US real estate has long been attractive to foreign investors but it looks like international appetite might be shifting from luxury properties to those on the lower end of the cost spectrum. This could be due to an overall increase in higher home prices but the rising strength of the dollar might also contribute. Both of these variables result in higher costs for foreign buyers more in terms of negotiating. Also, there are not as many non-resident foreigners investing in our market.
National Association of Realtors chief economist Lawrence Yun comments “Weaker economic growth throughout the world, devalued foreign currencies and financial market turbulence combined to present significant challenges for foreign buyers over the past year.”
He goes on to say, “While these obstacles led to a cool down in sales from nonresident foreign buyers, the purchases by recent immigrant foreigners rose, resulting in the overall sales dollar volume still being the second highest since 2009.”
Indeed, foreign buyers purchased 1.3 percent less real estate—in dollar volume—between April 2015 and March 2016. The total cost of residential property value purchased by foreign buyers during this time was $102.6 billion. However, the number of these residential properties purchased during this time rose 2.8 percent (to reach 214,885 total properties).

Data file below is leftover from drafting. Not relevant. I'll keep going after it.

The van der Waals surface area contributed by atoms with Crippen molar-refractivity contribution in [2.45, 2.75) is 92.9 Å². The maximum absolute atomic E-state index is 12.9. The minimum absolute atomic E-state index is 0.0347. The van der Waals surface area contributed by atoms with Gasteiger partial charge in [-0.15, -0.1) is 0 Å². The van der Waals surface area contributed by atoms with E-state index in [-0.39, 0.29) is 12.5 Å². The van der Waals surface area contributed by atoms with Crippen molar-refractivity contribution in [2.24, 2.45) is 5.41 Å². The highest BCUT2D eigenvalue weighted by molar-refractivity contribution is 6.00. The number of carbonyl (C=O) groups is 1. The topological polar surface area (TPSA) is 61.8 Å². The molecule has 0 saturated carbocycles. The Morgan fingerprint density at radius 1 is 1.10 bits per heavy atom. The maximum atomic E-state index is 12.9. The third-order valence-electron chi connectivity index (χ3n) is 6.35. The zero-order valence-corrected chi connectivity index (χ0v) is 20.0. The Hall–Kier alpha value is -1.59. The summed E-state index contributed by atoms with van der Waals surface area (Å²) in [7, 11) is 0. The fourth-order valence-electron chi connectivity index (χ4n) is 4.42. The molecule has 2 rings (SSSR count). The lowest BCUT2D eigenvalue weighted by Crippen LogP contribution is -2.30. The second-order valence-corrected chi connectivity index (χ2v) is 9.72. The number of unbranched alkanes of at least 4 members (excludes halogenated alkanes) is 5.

According to executive vice president of online real estate marketplace Ten-X (formerly Auction.com), Rick Sharga, “The slight drop in dollar volume can probably be accounted for based on the types of properties purchased, and the locations of many of those properties. We’ve seen at least some evidence that foreign buyers — both investors and people just looking for a home — have begun looking beyond expensive markets like San Francisco, New York City and Washington D.C., and buying properties in smaller, less-expensive cities in the Southeast and Midwest.”
Sharga also adds, “The explosive growth of the Chinese economy created a very large number of very wealthy people. As that country’s economy has slowed down, those individuals are looking for better investment alternatives, and many have concluded that U.S. real estate is a smart bet.”
London had also been a long favorite of foreign investors but, of course, the Brexit vote has already brought upon dramatic shifts in the housing market in Britain.
Yun warns that while the UK could recover, “economic instability and political turmoil outside of the U.S. likely to persist, the world view of American real estate as a safe investment should keep demand firm even as pressures from a stronger dollar continue to weigh down on affordability.”